Id. 253 Pa. Super. at 545, 385 A.2d at 473 quoting Shuman v. Shuman, 195 Pa. Super. 155, 157, 170 A.2d 602, 603 (1969). See also Remick v. Remick, supra 310 Pa. Super. at 23, 456 A.2d at 165-166; Moore v. Moore, supra 198 Pa. Super. at 353, 181 A.2d at 716. Our review of the record convinces us that the recommendations of the special master with regard to the aforementioned expenses and counsel fees were based upon more than adequate evidence. Such evidence included (1) a hearing held by the special master at which the parties testified to their respective abilities to bear these expenses; (2) the "income and expense statements" of both appellant and appellee; and (3) the "marital assets" statements submitted by appellant and appellee. We discern no abuse of discretion on the part of the trial court in awarding appellee the amount of $1,000.00 for counsel fees and expenses and, therefore, affirm the award of counsel fees and expenses.

Appellant's final contention of error is that the Common Pleas Court erred when it ordered him to pay, prior to the final decree, a sum representing the master's fee and stenographic costs incurred in this divorce action. We agree. Section 401 of the Pennsylvania Divorce Code provides in relevant part:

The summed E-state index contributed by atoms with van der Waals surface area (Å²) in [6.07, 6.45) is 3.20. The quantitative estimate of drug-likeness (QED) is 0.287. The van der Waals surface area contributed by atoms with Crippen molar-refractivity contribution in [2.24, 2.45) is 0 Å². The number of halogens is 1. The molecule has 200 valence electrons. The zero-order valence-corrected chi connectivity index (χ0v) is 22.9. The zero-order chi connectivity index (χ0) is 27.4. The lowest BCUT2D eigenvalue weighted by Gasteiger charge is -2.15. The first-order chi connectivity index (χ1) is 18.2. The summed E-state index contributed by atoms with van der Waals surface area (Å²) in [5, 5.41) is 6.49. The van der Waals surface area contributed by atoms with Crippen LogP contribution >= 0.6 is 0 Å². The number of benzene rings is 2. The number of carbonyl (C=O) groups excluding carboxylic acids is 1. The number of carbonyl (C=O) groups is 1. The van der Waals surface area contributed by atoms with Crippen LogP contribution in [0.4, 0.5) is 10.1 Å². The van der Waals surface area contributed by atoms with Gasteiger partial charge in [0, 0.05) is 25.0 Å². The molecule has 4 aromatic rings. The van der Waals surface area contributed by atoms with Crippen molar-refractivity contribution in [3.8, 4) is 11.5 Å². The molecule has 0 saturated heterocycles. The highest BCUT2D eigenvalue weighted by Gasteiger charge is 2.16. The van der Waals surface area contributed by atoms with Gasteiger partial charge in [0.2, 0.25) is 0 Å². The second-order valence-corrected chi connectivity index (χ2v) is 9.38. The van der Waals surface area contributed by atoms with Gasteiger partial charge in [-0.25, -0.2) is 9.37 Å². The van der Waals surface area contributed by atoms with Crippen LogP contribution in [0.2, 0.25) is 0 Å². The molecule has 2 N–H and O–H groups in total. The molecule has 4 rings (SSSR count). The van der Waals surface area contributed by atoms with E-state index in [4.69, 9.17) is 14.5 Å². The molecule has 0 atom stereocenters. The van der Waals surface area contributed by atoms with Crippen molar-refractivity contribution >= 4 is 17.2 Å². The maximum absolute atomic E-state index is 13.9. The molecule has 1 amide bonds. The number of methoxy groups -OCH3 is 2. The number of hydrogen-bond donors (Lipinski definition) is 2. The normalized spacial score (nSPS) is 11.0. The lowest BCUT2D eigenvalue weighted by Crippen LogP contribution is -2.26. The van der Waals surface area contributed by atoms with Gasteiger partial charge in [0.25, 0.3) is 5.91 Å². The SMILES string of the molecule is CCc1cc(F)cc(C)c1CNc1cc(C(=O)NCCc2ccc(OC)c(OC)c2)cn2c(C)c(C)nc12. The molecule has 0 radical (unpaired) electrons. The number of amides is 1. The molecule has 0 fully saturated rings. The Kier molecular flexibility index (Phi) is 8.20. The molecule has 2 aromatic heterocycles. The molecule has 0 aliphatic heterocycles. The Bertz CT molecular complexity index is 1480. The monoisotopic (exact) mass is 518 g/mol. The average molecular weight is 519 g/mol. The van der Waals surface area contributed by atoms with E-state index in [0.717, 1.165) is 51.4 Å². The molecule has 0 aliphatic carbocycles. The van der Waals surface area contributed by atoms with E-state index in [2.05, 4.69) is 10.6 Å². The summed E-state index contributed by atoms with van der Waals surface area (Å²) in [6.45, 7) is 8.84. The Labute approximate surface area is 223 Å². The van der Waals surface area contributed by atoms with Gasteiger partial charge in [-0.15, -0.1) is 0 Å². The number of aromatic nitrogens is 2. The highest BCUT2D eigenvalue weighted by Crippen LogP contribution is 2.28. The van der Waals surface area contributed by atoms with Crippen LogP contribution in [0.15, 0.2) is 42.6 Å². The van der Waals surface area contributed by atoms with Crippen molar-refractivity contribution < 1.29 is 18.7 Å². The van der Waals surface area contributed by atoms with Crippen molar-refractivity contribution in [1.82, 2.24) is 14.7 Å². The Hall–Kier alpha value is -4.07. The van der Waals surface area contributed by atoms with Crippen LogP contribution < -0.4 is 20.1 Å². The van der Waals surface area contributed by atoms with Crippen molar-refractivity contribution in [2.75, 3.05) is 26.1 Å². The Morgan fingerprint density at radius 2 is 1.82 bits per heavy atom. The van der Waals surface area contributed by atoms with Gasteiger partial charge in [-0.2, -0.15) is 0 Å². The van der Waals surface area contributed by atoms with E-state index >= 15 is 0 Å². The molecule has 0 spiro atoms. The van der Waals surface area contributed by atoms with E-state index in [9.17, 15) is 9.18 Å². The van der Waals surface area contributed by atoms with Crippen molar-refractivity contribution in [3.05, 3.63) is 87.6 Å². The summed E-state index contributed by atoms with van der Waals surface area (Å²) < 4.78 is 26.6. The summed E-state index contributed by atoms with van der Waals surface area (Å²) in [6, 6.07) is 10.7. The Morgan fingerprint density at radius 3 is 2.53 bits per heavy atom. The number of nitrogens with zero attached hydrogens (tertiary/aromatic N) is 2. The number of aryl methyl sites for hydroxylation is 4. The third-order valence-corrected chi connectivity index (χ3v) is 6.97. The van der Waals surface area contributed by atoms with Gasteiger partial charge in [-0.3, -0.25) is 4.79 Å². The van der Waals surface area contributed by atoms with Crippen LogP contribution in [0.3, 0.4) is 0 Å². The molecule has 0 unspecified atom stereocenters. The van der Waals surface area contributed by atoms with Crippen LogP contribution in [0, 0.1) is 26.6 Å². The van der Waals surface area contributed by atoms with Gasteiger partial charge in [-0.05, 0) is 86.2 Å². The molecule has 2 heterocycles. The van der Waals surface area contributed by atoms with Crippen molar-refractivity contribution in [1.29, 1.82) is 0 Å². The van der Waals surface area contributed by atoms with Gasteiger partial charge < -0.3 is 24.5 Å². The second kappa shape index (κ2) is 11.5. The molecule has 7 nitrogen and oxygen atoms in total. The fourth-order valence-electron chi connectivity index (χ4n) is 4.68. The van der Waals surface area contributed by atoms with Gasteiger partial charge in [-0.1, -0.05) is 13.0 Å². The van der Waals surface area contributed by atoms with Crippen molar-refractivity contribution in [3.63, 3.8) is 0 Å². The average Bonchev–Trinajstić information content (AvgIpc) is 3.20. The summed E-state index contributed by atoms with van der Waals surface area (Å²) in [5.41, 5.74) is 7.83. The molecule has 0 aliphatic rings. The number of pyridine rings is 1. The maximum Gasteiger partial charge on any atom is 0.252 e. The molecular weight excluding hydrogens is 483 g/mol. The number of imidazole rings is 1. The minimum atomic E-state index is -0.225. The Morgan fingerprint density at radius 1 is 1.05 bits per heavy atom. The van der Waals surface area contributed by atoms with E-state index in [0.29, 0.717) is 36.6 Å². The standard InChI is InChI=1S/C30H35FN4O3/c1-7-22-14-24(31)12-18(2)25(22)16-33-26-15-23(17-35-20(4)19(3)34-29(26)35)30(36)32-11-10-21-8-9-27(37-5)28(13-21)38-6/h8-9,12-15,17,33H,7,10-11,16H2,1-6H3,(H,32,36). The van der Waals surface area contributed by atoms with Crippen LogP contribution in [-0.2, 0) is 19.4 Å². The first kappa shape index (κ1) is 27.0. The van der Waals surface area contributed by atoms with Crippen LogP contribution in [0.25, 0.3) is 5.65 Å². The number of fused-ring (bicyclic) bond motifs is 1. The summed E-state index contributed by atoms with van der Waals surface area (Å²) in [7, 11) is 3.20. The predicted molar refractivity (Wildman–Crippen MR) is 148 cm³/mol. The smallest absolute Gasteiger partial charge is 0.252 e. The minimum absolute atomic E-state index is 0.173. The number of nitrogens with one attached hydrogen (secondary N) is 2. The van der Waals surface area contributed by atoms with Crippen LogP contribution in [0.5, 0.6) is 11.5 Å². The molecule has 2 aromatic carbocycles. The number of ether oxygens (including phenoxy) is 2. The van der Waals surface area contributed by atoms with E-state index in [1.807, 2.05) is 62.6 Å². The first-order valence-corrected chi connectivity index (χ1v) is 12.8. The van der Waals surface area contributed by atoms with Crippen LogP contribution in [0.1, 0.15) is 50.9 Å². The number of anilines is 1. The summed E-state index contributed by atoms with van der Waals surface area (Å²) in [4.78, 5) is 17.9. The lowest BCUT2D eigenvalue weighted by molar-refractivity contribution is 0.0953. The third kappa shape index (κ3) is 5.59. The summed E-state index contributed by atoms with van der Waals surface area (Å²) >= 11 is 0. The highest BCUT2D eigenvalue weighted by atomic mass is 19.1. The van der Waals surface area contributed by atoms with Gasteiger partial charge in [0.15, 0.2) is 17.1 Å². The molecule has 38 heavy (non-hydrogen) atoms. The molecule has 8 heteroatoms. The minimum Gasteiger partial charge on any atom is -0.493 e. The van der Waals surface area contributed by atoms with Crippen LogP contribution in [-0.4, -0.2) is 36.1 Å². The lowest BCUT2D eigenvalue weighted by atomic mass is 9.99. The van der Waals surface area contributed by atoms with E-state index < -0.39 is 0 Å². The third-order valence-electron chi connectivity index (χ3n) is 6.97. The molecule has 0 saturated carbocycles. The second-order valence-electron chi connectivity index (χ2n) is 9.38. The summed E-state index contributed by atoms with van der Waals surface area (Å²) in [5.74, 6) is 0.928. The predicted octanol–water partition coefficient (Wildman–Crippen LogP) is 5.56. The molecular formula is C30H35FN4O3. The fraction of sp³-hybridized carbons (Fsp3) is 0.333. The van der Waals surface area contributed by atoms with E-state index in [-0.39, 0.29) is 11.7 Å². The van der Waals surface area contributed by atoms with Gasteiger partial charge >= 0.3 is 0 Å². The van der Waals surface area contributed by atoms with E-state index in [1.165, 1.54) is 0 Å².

Section 401. Decree of Court.

(b) . . . . The court may order alimony, reasonable counsel fees and expenses pending final disposition of the matters provided for in this subsection and upon final disposition, the court may award costs to the party in whose favor the order or decree shall be entered, or may order that each party shall pay his or her own costs, or may order that costs be divided equitably as it shall appear just and reasonable.

The Supreme Court has promulgated Rules 1920.1 through 1920.92 of the Rules of Civil Procedure, 42 Pa.C.S., governing actions commenced pursuant to the Divorce Code

[ 326 Pa. Super. Page 276]

    of 1980. Rule 1920.62(a) provides that costs in such actions include master's fees and stenographic expenses.*fn4 As Section 401 of the Divorce Code provides for an award of costs only upon final disposition and the Supreme Court has defined costs to include stenographic expenses and master's fees, we are constrained to vacate that part of the order awarding such costs.*fn5

Order affirmed in part and reversed in part. Case remanded. Jurisdiction is relinquished.